Students could also lose their ability to retake courses
in an effort to bring up their grade point average. Currently students may take a course more than once, if their initial grade is not as high as they want or need. Some students say this new policy could hurt their chances for completing transfer programs to four-year schools that require certain GPA’s to allow the transfer.
Registration priority is another focus of Governor Brown’s reform plan.
Currently, new community college students are placed at the bottom of the registration list, which makes it difficult for these students to get the courses they need. Under the new plan, incoming students will receive registration priority, while students with 100 or more hours will move down the registration list. The purpose of this new rule is to discourage students from remaining in the community college system without a clear direction toward completion.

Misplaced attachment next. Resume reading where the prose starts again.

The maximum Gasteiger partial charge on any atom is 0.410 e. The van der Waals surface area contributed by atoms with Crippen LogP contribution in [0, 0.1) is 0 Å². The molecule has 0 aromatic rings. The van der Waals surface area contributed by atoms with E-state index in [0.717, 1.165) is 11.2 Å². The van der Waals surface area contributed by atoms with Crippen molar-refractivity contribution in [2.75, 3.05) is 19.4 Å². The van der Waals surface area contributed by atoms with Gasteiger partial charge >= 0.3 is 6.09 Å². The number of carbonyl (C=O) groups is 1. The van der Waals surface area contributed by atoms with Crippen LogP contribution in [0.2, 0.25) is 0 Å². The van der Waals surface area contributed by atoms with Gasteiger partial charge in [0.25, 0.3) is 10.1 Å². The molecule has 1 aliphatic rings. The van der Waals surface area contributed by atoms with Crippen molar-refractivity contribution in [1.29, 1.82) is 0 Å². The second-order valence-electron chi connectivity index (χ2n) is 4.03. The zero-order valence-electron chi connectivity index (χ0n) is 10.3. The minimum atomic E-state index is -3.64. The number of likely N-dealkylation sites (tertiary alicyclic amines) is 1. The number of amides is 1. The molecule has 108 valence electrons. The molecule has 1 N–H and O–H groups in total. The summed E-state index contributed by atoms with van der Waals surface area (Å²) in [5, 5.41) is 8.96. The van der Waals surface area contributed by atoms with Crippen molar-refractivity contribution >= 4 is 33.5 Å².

The new plan also features some components that are proving controversial among college administrators, educators and students. Brown’s plan has included a cap on state-subsidized classes, which means after a student earns 90 hours, they will
be paying full price on their tuition fees. That brings a credit hour from just $46 to $190; a considerable price jump, according to ABC Local. Students voiced concern to the news station that the new rule will discourage students who are currently pursuing a double major, or those who are exploring different areas of interest before settling on a specific degree program.
Another controversial feature of the plan is the change to the funding formula for community colleges.